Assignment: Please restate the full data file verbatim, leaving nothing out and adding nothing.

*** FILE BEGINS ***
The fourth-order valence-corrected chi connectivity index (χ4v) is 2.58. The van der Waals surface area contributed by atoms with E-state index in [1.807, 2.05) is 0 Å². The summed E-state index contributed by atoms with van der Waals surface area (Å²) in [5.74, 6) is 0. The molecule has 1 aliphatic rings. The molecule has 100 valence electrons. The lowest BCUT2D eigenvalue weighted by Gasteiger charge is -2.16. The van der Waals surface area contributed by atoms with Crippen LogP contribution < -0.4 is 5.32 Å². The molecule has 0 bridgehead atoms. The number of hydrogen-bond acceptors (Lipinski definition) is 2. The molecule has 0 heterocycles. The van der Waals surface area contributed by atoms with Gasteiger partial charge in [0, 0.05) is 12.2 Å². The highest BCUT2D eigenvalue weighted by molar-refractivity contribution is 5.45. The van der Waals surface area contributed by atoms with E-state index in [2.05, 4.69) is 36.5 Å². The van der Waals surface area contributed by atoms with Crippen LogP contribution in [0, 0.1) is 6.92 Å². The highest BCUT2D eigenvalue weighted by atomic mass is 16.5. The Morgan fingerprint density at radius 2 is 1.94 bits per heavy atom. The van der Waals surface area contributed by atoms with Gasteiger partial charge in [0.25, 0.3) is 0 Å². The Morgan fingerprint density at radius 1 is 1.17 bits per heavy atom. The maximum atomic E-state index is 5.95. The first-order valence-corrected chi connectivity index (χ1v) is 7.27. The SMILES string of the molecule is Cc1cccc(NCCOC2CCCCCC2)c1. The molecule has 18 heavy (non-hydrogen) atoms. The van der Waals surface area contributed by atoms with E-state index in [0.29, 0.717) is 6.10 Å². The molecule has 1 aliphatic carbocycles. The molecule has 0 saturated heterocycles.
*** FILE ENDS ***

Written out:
The fourth-order valence-corrected chi connectivity index (χ4v) is 2.58. The van der Waals surface area contributed by atoms with E-state index in [1.807, 2.05) is 0 Å². The summed E-state index contributed by atoms with van der Waals surface area (Å²) in [5.74, 6) is 0. The molecule has 1 aliphatic rings. The molecule has 100 valence electrons. The lowest BCUT2D eigenvalue weighted by Gasteiger charge is -2.16. The van der Waals surface area contributed by atoms with Crippen LogP contribution < -0.4 is 5.32 Å². The molecule has 0 bridgehead atoms. The number of hydrogen-bond acceptors (Lipinski definition) is 2. The molecule has 0 heterocycles. The van der Waals surface area contributed by atoms with Gasteiger partial charge in [0, 0.05) is 12.2 Å². The highest BCUT2D eigenvalue weighted by molar-refractivity contribution is 5.45. The van der Waals surface area contributed by atoms with E-state index in [2.05, 4.69) is 36.5 Å². The van der Waals surface area contributed by atoms with Crippen LogP contribution in [0, 0.1) is 6.92 Å². The highest BCUT2D eigenvalue weighted by atomic mass is 16.5. The Morgan fingerprint density at radius 2 is 1.94 bits per heavy atom. The van der Waals surface area contributed by atoms with Gasteiger partial charge in [0.25, 0.3) is 0 Å². The Morgan fingerprint density at radius 1 is 1.17 bits per heavy atom. The maximum atomic E-state index is 5.95. The first-order valence-corrected chi connectivity index (χ1v) is 7.27. The SMILES string of the molecule is Cc1cccc(NCCOC2CCCCCC2)c1. The molecule has 18 heavy (non-hydrogen) atoms. The van der Waals surface area contributed by atoms with E-state index in [0.29, 0.717) is 6.10 Å². The molecule has 1 aliphatic carbocycles. The molecule has 0 saturated heterocycles.